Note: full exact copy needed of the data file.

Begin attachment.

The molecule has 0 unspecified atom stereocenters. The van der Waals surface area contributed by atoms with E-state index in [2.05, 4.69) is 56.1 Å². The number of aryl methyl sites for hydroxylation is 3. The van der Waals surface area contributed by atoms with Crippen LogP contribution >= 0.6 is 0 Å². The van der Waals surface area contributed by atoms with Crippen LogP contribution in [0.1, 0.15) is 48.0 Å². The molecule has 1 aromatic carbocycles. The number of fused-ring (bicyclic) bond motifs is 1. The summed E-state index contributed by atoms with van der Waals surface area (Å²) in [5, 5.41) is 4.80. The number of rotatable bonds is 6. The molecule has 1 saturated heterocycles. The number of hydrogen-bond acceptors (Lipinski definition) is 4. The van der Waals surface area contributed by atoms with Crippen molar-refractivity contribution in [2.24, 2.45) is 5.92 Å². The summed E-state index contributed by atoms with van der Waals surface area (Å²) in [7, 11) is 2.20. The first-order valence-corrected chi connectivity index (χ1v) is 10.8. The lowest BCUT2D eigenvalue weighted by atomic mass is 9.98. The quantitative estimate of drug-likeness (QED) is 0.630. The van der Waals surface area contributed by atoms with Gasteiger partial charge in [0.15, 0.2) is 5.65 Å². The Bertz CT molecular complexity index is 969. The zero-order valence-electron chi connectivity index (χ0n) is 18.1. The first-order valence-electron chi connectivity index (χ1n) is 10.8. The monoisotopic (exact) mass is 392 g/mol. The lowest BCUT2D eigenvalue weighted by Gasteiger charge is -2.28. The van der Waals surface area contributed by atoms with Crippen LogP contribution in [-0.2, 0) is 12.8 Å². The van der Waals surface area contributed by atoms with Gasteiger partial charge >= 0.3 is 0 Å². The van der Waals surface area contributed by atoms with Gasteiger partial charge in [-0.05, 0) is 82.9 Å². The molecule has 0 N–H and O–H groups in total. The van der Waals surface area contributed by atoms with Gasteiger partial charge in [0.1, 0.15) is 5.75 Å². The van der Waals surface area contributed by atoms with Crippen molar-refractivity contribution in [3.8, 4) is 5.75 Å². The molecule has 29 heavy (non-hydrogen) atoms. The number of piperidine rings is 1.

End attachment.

The molecule has 0 unspecified atom stereocenters. The van der Waals surface area contributed by atoms with E-state index in [2.05, 4.69) is 56.1 Å². The number of aryl methyl sites for hydroxylation is 3. The van der Waals surface area contributed by atoms with Crippen LogP contribution >= 0.6 is 0 Å². The van der Waals surface area contributed by atoms with Crippen LogP contribution in [0.1, 0.15) is 48.0 Å². The molecule has 1 aromatic carbocycles. The number of fused-ring (bicyclic) bond motifs is 1. The summed E-state index contributed by atoms with van der Waals surface area (Å²) in [5, 5.41) is 4.80. The number of rotatable bonds is 6. The molecule has 1 saturated heterocycles. The number of hydrogen-bond acceptors (Lipinski definition) is 4. The van der Waals surface area contributed by atoms with Crippen molar-refractivity contribution in [2.24, 2.45) is 5.92 Å². The summed E-state index contributed by atoms with van der Waals surface area (Å²) in [7, 11) is 2.20. The first-order valence-corrected chi connectivity index (χ1v) is 10.8. The lowest BCUT2D eigenvalue weighted by atomic mass is 9.98. The quantitative estimate of drug-likeness (QED) is 0.630. The van der Waals surface area contributed by atoms with Gasteiger partial charge in [0.15, 0.2) is 5.65 Å². The Bertz CT molecular complexity index is 969. The zero-order valence-electron chi connectivity index (χ0n) is 18.1. The first-order valence-electron chi connectivity index (χ1n) is 10.8. The monoisotopic (exact) mass is 392 g/mol. The lowest BCUT2D eigenvalue weighted by Gasteiger charge is -2.28. The van der Waals surface area contributed by atoms with Crippen LogP contribution in [-0.2, 0) is 12.8 Å². The van der Waals surface area contributed by atoms with Gasteiger partial charge >= 0.3 is 0 Å². The van der Waals surface area contributed by atoms with Gasteiger partial charge in [-0.05, 0) is 82.9 Å². The molecule has 0 N–H and O–H groups in total. The van der Waals surface area contributed by atoms with Gasteiger partial charge in [0.1, 0.15) is 5.75 Å². The van der Waals surface area contributed by atoms with Crippen molar-refractivity contribution in [3.8, 4) is 5.75 Å². The molecule has 29 heavy (non-hydrogen) atoms. The number of piperidine rings is 1.